By Jim Motavalli, Crain News Service
DETROIT (Nov. 20, 2012) — The oldest Toyota Prius and Honda Insight hybrid cars are now 12 years old, and many have long since topped 100,000 miles.
Although the cars have been breathtakingly dependable, there's a limit to the life of nickel-metal-hydride battery packs, and many hybrid owners are now reaching it. But that's not necessarily a reason to sell or junk the car.
According to Eric Evarts, senior associate autos editor at Consumer Reports, "Most hybrids have been extremely reliable in our survey, and few have needed battery replacements. Even if you're one of the unlucky few, look at it this way: In the most popular hybrid design, from Toyota, there are virtually no wearable parts in the transmission. So if you have to spend $1,800 on a battery after 150,000 miles, you're still ahead of where you would have been in many less-reliable cars that are on their second or third transmission by then."
So owners of popular hybrids who have seen reduced battery performance or warning lights on the vehicle's dashboard have worthwhile alternatives that don't involve sending the car to the junkyard.
The first recourse is getting a new battery at a dealership—an experience that has left some consumers with sticker shock. But it may not be quite as expensive as you think. One Long Island, N.Y., 2005 Prius owner was quoted $4,000 for a new pack, and then learned that he was actually covered by the longer, 150,000-mile warranty that applies to owners in states that follow California emission laws.
Another owner haggled the price down from $5,875 to $2,299 after some negotiation—don't be afraid to bargain. For the record, Toyota now charges an official $3,649 for a new first- or second-generation Prius pack, but a $1,350 "core credit" for your old battery makes that much more reasonable. For the 2006 to 2009 Honda Civic hybrid, expect to pay approximately $2,000 for a replacement pack.
Some of the batteries sold by both auto makers and aftermarket suppliers are remanufactured, which shouldn't be a bad thing if it's done correctly. Ironically, major supplier Mile Hybrid Automotive in Denver—which sells 500 replacement packs a year—offers new Honda Civic packs from a supplier in Hong Kong, while an auto dealer is more likely to provide a remanufactured unit.
Eric Sumpter, owner of Mile Hybrid, said he's seeing hybrids that need new packs as early as 70,000 miles or as late as 200,000 miles. Toyota said even 300,000 or 400,000 miles on one set of batteries is possible, depending on how the vehicle is driven—that's the all-important factor.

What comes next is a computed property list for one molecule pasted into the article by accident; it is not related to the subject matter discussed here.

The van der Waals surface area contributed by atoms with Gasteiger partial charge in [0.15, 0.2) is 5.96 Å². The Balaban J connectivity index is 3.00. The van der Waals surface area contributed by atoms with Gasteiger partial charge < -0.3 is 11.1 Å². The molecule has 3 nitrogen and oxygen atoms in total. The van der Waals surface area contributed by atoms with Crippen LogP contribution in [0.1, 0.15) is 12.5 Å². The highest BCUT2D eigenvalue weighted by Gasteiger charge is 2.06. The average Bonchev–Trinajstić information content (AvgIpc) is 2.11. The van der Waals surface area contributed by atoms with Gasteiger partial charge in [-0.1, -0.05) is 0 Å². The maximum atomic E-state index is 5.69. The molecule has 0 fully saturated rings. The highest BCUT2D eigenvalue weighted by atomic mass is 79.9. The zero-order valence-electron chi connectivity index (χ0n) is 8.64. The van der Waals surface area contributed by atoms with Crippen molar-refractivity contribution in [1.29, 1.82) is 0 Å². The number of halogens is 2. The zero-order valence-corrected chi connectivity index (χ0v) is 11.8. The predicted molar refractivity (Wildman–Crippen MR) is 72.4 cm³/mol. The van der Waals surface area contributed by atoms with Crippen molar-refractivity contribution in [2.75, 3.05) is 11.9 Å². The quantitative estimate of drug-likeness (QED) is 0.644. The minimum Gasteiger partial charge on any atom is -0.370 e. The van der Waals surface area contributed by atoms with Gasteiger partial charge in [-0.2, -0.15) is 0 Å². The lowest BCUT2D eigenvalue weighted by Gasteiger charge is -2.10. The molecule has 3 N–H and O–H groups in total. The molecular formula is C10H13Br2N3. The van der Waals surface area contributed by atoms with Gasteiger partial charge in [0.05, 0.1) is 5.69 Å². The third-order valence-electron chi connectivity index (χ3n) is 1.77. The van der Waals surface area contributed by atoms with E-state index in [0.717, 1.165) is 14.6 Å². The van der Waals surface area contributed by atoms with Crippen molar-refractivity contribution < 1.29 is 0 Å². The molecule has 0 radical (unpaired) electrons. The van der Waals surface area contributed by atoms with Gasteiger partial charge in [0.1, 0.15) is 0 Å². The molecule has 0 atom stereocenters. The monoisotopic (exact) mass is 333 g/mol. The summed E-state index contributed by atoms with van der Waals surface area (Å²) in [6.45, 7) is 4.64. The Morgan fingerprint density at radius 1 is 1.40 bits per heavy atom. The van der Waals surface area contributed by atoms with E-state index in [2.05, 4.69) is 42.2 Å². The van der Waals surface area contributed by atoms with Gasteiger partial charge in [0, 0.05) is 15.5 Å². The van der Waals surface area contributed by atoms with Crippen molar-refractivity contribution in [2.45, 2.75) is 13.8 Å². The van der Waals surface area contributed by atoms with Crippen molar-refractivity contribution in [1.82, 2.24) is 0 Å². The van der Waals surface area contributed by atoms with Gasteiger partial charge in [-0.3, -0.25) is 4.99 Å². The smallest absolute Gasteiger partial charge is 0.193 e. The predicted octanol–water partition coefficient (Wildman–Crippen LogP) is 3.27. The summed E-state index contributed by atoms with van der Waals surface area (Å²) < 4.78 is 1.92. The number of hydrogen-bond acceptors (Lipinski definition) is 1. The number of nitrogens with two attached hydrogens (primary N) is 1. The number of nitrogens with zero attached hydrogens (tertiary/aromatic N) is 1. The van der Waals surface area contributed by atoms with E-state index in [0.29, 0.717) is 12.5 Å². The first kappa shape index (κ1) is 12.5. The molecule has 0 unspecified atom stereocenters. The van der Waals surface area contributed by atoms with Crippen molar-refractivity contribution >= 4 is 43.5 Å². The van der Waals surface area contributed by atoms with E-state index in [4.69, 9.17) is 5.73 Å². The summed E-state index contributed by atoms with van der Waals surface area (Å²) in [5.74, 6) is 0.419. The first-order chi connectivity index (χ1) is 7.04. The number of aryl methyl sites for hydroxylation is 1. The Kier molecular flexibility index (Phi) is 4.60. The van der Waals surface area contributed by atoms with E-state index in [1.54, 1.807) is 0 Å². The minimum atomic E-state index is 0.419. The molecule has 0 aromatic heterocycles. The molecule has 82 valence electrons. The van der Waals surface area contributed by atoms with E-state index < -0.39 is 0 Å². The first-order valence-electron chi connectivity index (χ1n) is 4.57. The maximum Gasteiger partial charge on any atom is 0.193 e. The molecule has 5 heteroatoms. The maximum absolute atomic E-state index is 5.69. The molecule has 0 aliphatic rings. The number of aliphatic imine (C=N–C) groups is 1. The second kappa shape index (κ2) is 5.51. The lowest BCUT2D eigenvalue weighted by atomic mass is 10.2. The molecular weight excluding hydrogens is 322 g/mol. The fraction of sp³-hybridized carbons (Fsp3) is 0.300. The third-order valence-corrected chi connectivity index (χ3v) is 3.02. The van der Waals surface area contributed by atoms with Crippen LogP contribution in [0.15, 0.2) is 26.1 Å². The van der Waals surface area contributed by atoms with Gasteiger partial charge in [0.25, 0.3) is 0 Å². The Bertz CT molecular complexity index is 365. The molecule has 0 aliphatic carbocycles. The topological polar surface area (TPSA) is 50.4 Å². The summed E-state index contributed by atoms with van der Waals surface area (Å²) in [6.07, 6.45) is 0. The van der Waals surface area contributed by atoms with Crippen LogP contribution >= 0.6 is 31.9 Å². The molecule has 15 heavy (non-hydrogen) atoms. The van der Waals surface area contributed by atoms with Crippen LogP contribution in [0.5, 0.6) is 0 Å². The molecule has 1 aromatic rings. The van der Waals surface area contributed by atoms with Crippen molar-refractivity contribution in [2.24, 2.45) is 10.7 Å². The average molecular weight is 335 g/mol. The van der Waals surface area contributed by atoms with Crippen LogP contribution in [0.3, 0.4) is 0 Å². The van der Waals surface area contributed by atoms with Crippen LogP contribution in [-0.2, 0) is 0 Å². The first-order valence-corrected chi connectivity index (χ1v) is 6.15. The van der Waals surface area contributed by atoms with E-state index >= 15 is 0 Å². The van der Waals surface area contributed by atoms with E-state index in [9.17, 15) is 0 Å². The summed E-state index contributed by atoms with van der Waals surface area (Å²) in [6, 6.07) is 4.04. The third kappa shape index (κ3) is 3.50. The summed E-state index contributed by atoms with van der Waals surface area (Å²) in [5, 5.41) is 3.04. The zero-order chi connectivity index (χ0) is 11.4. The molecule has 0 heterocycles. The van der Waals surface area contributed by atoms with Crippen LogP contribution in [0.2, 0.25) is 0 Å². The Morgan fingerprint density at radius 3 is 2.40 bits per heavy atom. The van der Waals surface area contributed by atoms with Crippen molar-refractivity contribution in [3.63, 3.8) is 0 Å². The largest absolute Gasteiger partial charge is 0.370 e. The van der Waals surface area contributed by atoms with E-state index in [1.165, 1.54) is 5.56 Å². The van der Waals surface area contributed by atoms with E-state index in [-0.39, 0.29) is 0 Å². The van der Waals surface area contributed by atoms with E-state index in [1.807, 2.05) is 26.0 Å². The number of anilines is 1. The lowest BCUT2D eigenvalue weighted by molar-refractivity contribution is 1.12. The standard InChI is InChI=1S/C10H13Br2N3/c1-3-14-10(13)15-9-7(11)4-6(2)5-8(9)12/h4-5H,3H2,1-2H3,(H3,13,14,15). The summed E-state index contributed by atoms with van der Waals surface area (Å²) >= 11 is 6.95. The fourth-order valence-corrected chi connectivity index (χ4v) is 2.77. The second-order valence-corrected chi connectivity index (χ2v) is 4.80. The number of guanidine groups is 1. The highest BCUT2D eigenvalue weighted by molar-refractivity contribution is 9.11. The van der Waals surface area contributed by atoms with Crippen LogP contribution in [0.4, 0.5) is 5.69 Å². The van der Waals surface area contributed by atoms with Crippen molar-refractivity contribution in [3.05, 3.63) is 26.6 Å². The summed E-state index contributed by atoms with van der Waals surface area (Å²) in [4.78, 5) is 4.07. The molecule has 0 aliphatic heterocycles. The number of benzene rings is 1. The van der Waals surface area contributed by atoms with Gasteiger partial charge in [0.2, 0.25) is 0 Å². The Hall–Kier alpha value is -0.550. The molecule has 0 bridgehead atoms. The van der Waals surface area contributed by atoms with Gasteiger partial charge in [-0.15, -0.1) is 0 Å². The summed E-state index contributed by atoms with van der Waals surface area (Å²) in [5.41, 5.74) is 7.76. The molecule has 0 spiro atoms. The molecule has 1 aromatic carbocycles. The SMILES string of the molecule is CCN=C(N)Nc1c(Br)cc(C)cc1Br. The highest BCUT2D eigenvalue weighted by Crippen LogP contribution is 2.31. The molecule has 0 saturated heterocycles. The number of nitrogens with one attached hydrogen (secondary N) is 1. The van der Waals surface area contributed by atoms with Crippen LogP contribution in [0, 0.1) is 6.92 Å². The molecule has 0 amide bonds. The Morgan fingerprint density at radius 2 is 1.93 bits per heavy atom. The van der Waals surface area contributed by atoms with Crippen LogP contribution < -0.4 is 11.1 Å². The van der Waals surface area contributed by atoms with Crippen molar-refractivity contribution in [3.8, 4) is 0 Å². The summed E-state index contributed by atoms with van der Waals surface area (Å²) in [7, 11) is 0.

Mile Hybrid sells Civic packs for $2,200 and charges $200 labor for installation. "We think our units offer better power handling characteristics," Mr. Sumpter said, "and some owners report better fuel economy, although we don't guarantee that."
For a refurbished Prius pack that fits 2000 to 2003 cars, Mile Hybrid charges $1,400 and $1,500 for the second generation (2004 to 2010). They're usually sent via truck freight to local garages. Some buyers opt to install the packs themselves, though Mr. Sumpter pointed out that there are some safety concerns and shock hazards.
It's possible to find individual battery cells for sale on the Internet, which can seem like a low-cost way of getting back on the road. But experts say that hybrid cells need to be balanced properly with professional equipment. Skipping that step can lead to overcharged cells and a hydrogen fire, which is very dangerous.
Another hybrid-battery supplier is Re-Involt Technologies in Sanford, N.C. According to Cliff Deming, a service writer there, remanufactured first- or second-generation Prius packs are $1,875 with an 18-month unlimited-mileage warranty. Packs for the Honda Civic hybrid and first-generation Insight are $2,595 from Re-Involt, with a three-year warranty.
Yet another alternative is buying a used battery via eBay or other suppliers—with some replacement Prius batteries available in junkyards for less than $600. But, of course, caveat emptor applies: There's no way to know how long batteries sourced that way will last.
There are a lot of hybrid cars on the road now—1.3 million just from the market leader, Toyota. Hybrids have been on American roads since 1999, so it's not surprising that a lot of them are reaching battery-replacement time. It's never going to be cheap, but it doesn't have to break the bank, either.
Jim Motavalli is a contributing editor to shopautoweek.com, which was launched in September 2011 and is operated by Crain's Auto Week magazine, a Detroit-based companion publication of Tire Business. The site bills itself as "an authoritative online resource for anyone researching a new vehicle."